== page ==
Although procedure-related deaths during index admission following catheter ablation of atrial fibrillation ( AF ) have been reported to be low, adverse outcomes can occur after discharge.
There are limited data on mortality early after AF ablation.
The study has aimed to identify rates, trends, and predictors of early mortality post-atrial fibrillation ablation.
Investigators have evaluated 60,203 admissions of patients 18 years of age or older for atrial fibrillation ablation between 2010 and 2015.
Early mortality was defined as death during initial admission or 30-day readmission.
Early mortality following atrial fibrillation ablation occurred in 0.46% cases, with 54.3% of deaths occurring during readmission.
From 2010 to 2015, quarterly rates of early mortality post-ablation increased from 0.25% to 1.35% ( p less than 0.001 ).
Median time from ablation to death was 11.6 ( interquartile range [ IQR ]: 4.2 to 22.7 ) days.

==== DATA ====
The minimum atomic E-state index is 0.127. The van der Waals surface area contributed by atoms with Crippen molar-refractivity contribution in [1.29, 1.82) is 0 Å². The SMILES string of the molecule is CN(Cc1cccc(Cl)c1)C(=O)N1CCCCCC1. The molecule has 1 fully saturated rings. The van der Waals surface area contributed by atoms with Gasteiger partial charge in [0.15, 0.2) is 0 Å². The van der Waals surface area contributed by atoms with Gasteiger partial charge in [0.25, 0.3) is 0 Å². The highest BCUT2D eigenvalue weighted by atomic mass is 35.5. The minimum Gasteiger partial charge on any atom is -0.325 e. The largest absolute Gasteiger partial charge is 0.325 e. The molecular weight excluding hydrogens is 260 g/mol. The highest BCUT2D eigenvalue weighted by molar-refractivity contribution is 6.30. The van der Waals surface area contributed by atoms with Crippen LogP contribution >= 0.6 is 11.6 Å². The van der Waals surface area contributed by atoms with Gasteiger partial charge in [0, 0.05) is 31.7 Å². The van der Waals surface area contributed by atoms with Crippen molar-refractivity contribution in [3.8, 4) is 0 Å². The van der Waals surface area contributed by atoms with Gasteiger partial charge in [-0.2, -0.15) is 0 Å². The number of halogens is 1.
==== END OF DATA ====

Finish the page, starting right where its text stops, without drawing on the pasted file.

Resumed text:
After adjustment for age and comorbidities, procedural complications ( adjusted odds ratio [ aOR ]: 4.06; p less than 0.001 ), congestive heart failure ( CHF ) ( aOR: 2.20; p = 0.011 ) and low atrial fibrillation ablation hospital volume ( aOR: 2.35; p = 0.003 ) were associated with early mortality.
Complications due to cardiac perforation ( aOR: 2.98; p = 0.007 ), other cardiac ( aOR: 12.8; p less than 0.001 ), and neurologic etiologies ( aOR: 8.72; p less than 0.001 ) were also associated with early mortality.
In conclusion, in a nationally representative cohort, early mortality following atrial fibrillation ablation affected nearly 1 in 200 patients, with the majority of deaths occurring during 30-day readmission.
Procedural complications, congestive heart failure, and low hospital AF ablation volume were predictors of early mortality.
Prompt management of post-procedure complications and heart failure may be critical for reducing mortality rates following AF ablation. ( Xagena )
Cheng E et al, Journal of the American College of Cardiology Volume 73, Issue 9 Supplement 1, 2019